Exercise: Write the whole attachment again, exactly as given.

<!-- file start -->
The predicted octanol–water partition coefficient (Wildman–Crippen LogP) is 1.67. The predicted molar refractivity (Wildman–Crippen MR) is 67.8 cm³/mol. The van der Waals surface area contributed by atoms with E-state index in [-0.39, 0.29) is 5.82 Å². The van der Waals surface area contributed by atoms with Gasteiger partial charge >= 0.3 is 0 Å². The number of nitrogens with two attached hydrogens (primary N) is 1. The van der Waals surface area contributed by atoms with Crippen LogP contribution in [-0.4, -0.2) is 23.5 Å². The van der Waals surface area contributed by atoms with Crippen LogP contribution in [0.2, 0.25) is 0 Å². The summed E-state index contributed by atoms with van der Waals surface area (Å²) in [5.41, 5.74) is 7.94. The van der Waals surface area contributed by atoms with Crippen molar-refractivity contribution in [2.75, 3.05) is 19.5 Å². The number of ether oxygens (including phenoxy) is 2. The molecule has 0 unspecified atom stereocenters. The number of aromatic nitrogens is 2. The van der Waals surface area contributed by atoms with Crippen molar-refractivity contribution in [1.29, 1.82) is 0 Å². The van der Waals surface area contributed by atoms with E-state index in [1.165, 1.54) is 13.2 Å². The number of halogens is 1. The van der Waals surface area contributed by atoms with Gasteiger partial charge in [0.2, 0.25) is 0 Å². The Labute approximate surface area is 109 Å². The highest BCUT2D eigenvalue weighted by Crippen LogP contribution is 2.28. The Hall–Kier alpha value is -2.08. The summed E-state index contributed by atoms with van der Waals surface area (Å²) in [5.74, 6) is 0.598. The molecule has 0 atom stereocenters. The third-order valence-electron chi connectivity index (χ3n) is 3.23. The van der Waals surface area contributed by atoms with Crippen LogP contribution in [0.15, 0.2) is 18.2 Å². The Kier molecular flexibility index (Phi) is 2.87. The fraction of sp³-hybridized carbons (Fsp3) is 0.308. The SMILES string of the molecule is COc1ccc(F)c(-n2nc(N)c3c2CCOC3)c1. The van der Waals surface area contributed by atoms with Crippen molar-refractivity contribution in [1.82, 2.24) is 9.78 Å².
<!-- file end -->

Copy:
The predicted octanol–water partition coefficient (Wildman–Crippen LogP) is 1.67. The predicted molar refractivity (Wildman–Crippen MR) is 67.8 cm³/mol. The van der Waals surface area contributed by atoms with E-state index in [-0.39, 0.29) is 5.82 Å². The van der Waals surface area contributed by atoms with Gasteiger partial charge >= 0.3 is 0 Å². The number of nitrogens with two attached hydrogens (primary N) is 1. The van der Waals surface area contributed by atoms with Crippen LogP contribution in [-0.4, -0.2) is 23.5 Å². The van der Waals surface area contributed by atoms with Crippen LogP contribution in [0.2, 0.25) is 0 Å². The summed E-state index contributed by atoms with van der Waals surface area (Å²) in [5.41, 5.74) is 7.94. The van der Waals surface area contributed by atoms with Crippen molar-refractivity contribution in [2.75, 3.05) is 19.5 Å². The number of ether oxygens (including phenoxy) is 2. The molecule has 0 unspecified atom stereocenters. The number of aromatic nitrogens is 2. The van der Waals surface area contributed by atoms with Crippen molar-refractivity contribution in [1.29, 1.82) is 0 Å². The van der Waals surface area contributed by atoms with E-state index in [1.165, 1.54) is 13.2 Å². The number of halogens is 1. The van der Waals surface area contributed by atoms with Gasteiger partial charge in [0.2, 0.25) is 0 Å². The Labute approximate surface area is 109 Å². The highest BCUT2D eigenvalue weighted by Crippen LogP contribution is 2.28. The Hall–Kier alpha value is -2.08. The summed E-state index contributed by atoms with van der Waals surface area (Å²) in [5.74, 6) is 0.598. The molecule has 0 atom stereocenters. The third-order valence-electron chi connectivity index (χ3n) is 3.23. The van der Waals surface area contributed by atoms with Crippen LogP contribution in [0.15, 0.2) is 18.2 Å². The Kier molecular flexibility index (Phi) is 2.87. The fraction of sp³-hybridized carbons (Fsp3) is 0.308. The SMILES string of the molecule is COc1ccc(F)c(-n2nc(N)c3c2CCOC3)c1. The van der Waals surface area contributed by atoms with Crippen molar-refractivity contribution in [1.82, 2.24) is 9.78 Å².